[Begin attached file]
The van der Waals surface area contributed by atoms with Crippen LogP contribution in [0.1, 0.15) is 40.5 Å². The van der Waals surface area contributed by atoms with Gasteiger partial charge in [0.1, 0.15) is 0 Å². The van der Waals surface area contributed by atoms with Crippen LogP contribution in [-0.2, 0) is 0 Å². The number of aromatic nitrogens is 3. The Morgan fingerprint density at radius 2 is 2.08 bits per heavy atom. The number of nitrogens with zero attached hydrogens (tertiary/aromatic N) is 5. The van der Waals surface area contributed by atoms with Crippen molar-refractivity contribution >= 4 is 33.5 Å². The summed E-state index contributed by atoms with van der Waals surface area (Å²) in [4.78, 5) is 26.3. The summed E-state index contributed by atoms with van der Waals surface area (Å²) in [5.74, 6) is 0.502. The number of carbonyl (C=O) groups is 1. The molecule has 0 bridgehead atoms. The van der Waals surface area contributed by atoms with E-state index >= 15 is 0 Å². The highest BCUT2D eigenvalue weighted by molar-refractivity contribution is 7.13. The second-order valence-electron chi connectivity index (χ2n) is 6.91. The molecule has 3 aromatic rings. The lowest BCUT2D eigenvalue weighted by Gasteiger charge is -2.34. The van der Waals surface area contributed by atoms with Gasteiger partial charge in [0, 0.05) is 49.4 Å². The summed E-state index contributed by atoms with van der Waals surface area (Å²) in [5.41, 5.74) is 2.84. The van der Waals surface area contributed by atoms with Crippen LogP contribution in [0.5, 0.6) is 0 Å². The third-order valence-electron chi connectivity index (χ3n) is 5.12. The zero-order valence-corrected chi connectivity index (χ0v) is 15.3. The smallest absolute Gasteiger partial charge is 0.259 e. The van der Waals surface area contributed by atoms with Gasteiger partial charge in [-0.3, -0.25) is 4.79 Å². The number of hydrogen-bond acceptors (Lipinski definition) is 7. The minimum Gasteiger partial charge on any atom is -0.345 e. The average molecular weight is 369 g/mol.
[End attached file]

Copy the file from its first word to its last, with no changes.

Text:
The van der Waals surface area contributed by atoms with Crippen LogP contribution in [0.1, 0.15) is 40.5 Å². The van der Waals surface area contributed by atoms with Gasteiger partial charge in [0.1, 0.15) is 0 Å². The van der Waals surface area contributed by atoms with Crippen LogP contribution in [-0.2, 0) is 0 Å². The number of aromatic nitrogens is 3. The Morgan fingerprint density at radius 2 is 2.08 bits per heavy atom. The number of nitrogens with zero attached hydrogens (tertiary/aromatic N) is 5. The van der Waals surface area contributed by atoms with Crippen molar-refractivity contribution >= 4 is 33.5 Å². The summed E-state index contributed by atoms with van der Waals surface area (Å²) in [4.78, 5) is 26.3. The summed E-state index contributed by atoms with van der Waals surface area (Å²) in [5.74, 6) is 0.502. The number of carbonyl (C=O) groups is 1. The molecule has 0 bridgehead atoms. The van der Waals surface area contributed by atoms with E-state index >= 15 is 0 Å². The highest BCUT2D eigenvalue weighted by molar-refractivity contribution is 7.13. The second-order valence-electron chi connectivity index (χ2n) is 6.91. The molecule has 3 aromatic rings. The lowest BCUT2D eigenvalue weighted by Gasteiger charge is -2.34. The van der Waals surface area contributed by atoms with Gasteiger partial charge in [0, 0.05) is 49.4 Å². The summed E-state index contributed by atoms with van der Waals surface area (Å²) in [5.41, 5.74) is 2.84. The van der Waals surface area contributed by atoms with Crippen LogP contribution in [0.5, 0.6) is 0 Å². The third-order valence-electron chi connectivity index (χ3n) is 5.12. The zero-order valence-corrected chi connectivity index (χ0v) is 15.3. The smallest absolute Gasteiger partial charge is 0.259 e. The van der Waals surface area contributed by atoms with Gasteiger partial charge in [-0.3, -0.25) is 4.79 Å². The number of hydrogen-bond acceptors (Lipinski definition) is 7. The minimum Gasteiger partial charge on any atom is -0.345 e. The average molecular weight is 369 g/mol.